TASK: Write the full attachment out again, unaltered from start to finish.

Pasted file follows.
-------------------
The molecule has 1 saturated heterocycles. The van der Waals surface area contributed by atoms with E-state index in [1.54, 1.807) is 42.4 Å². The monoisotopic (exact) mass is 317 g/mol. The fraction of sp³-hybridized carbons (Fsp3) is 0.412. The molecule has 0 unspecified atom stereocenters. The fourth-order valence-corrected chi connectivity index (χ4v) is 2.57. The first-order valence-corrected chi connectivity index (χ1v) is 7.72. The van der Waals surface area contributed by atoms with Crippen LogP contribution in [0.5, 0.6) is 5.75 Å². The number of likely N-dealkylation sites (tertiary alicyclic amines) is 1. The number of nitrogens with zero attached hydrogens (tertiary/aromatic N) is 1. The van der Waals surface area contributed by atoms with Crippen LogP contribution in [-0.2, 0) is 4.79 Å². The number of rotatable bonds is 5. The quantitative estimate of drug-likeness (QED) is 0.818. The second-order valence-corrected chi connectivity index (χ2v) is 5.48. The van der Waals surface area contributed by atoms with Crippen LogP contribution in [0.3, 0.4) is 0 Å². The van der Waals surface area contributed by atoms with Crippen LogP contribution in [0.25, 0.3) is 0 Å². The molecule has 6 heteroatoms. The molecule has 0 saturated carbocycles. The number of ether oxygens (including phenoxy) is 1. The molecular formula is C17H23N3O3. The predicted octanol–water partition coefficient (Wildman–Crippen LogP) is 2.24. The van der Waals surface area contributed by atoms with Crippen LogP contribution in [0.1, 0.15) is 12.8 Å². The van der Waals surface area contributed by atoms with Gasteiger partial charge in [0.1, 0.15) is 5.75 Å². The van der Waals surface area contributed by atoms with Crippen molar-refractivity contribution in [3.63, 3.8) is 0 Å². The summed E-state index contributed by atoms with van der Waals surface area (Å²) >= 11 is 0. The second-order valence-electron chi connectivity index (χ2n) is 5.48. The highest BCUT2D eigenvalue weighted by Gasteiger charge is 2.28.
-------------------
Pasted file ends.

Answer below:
The molecule has 1 saturated heterocycles. The van der Waals surface area contributed by atoms with E-state index in [1.54, 1.807) is 42.4 Å². The monoisotopic (exact) mass is 317 g/mol. The fraction of sp³-hybridized carbons (Fsp3) is 0.412. The molecule has 0 unspecified atom stereocenters. The fourth-order valence-corrected chi connectivity index (χ4v) is 2.57. The first-order valence-corrected chi connectivity index (χ1v) is 7.72. The van der Waals surface area contributed by atoms with Crippen LogP contribution in [0.5, 0.6) is 5.75 Å². The number of likely N-dealkylation sites (tertiary alicyclic amines) is 1. The number of nitrogens with zero attached hydrogens (tertiary/aromatic N) is 1. The van der Waals surface area contributed by atoms with Crippen LogP contribution in [-0.2, 0) is 4.79 Å². The number of rotatable bonds is 5. The quantitative estimate of drug-likeness (QED) is 0.818. The second-order valence-corrected chi connectivity index (χ2v) is 5.48. The van der Waals surface area contributed by atoms with Crippen LogP contribution in [0.3, 0.4) is 0 Å². The van der Waals surface area contributed by atoms with Crippen LogP contribution in [0.25, 0.3) is 0 Å². The molecule has 6 heteroatoms. The molecule has 0 saturated carbocycles. The number of ether oxygens (including phenoxy) is 1. The molecular formula is C17H23N3O3. The predicted octanol–water partition coefficient (Wildman–Crippen LogP) is 2.24. The van der Waals surface area contributed by atoms with Crippen LogP contribution in [0.1, 0.15) is 12.8 Å². The van der Waals surface area contributed by atoms with Gasteiger partial charge in [0.1, 0.15) is 5.75 Å². The van der Waals surface area contributed by atoms with Crippen molar-refractivity contribution in [3.63, 3.8) is 0 Å². The summed E-state index contributed by atoms with van der Waals surface area (Å²) >= 11 is 0. The second-order valence-electron chi connectivity index (χ2n) is 5.48. The highest BCUT2D eigenvalue weighted by Gasteiger charge is 2.28.